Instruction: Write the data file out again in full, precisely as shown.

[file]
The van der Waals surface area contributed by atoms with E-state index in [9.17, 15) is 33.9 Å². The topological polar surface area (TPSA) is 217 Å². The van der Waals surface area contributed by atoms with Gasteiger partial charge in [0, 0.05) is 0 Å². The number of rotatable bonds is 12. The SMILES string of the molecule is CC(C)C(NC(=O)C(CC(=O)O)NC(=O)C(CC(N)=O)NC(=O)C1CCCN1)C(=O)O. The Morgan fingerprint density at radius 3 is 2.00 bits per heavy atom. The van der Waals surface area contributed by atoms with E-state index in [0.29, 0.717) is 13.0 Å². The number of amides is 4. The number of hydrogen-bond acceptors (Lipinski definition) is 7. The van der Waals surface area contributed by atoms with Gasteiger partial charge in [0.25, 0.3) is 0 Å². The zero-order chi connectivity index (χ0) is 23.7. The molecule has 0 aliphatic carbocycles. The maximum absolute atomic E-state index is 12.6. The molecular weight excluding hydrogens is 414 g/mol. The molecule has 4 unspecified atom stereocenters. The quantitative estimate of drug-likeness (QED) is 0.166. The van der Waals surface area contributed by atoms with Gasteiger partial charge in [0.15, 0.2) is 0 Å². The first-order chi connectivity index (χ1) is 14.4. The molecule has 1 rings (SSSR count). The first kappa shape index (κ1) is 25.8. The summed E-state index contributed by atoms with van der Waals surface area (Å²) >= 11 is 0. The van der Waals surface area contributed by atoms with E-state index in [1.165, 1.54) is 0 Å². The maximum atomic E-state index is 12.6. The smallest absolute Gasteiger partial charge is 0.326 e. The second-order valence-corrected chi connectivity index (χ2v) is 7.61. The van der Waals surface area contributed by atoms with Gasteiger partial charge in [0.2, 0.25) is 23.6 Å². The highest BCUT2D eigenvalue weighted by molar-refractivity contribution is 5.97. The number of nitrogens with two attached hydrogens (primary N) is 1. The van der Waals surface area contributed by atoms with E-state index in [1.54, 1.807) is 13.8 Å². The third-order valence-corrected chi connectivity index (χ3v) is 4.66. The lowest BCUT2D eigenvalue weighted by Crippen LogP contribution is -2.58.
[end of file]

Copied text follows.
The van der Waals surface area contributed by atoms with E-state index in [9.17, 15) is 33.9 Å². The topological polar surface area (TPSA) is 217 Å². The van der Waals surface area contributed by atoms with Gasteiger partial charge in [0, 0.05) is 0 Å². The number of rotatable bonds is 12. The SMILES string of the molecule is CC(C)C(NC(=O)C(CC(=O)O)NC(=O)C(CC(N)=O)NC(=O)C1CCCN1)C(=O)O. The Morgan fingerprint density at radius 3 is 2.00 bits per heavy atom. The van der Waals surface area contributed by atoms with E-state index in [0.29, 0.717) is 13.0 Å². The number of amides is 4. The number of hydrogen-bond acceptors (Lipinski definition) is 7. The van der Waals surface area contributed by atoms with Gasteiger partial charge in [0.25, 0.3) is 0 Å². The zero-order chi connectivity index (χ0) is 23.7. The molecule has 0 aliphatic carbocycles. The maximum absolute atomic E-state index is 12.6. The molecular weight excluding hydrogens is 414 g/mol. The molecule has 4 unspecified atom stereocenters. The quantitative estimate of drug-likeness (QED) is 0.166. The van der Waals surface area contributed by atoms with Gasteiger partial charge in [0.15, 0.2) is 0 Å². The first-order chi connectivity index (χ1) is 14.4. The molecule has 1 rings (SSSR count). The first kappa shape index (κ1) is 25.8. The summed E-state index contributed by atoms with van der Waals surface area (Å²) >= 11 is 0. The van der Waals surface area contributed by atoms with E-state index in [1.165, 1.54) is 0 Å². The maximum atomic E-state index is 12.6. The smallest absolute Gasteiger partial charge is 0.326 e. The second-order valence-corrected chi connectivity index (χ2v) is 7.61. The van der Waals surface area contributed by atoms with Gasteiger partial charge in [0.2, 0.25) is 23.6 Å². The highest BCUT2D eigenvalue weighted by molar-refractivity contribution is 5.97. The number of nitrogens with two attached hydrogens (primary N) is 1. The van der Waals surface area contributed by atoms with E-state index in [1.54, 1.807) is 13.8 Å². The third-order valence-corrected chi connectivity index (χ3v) is 4.66. The lowest BCUT2D eigenvalue weighted by Crippen LogP contribution is -2.58.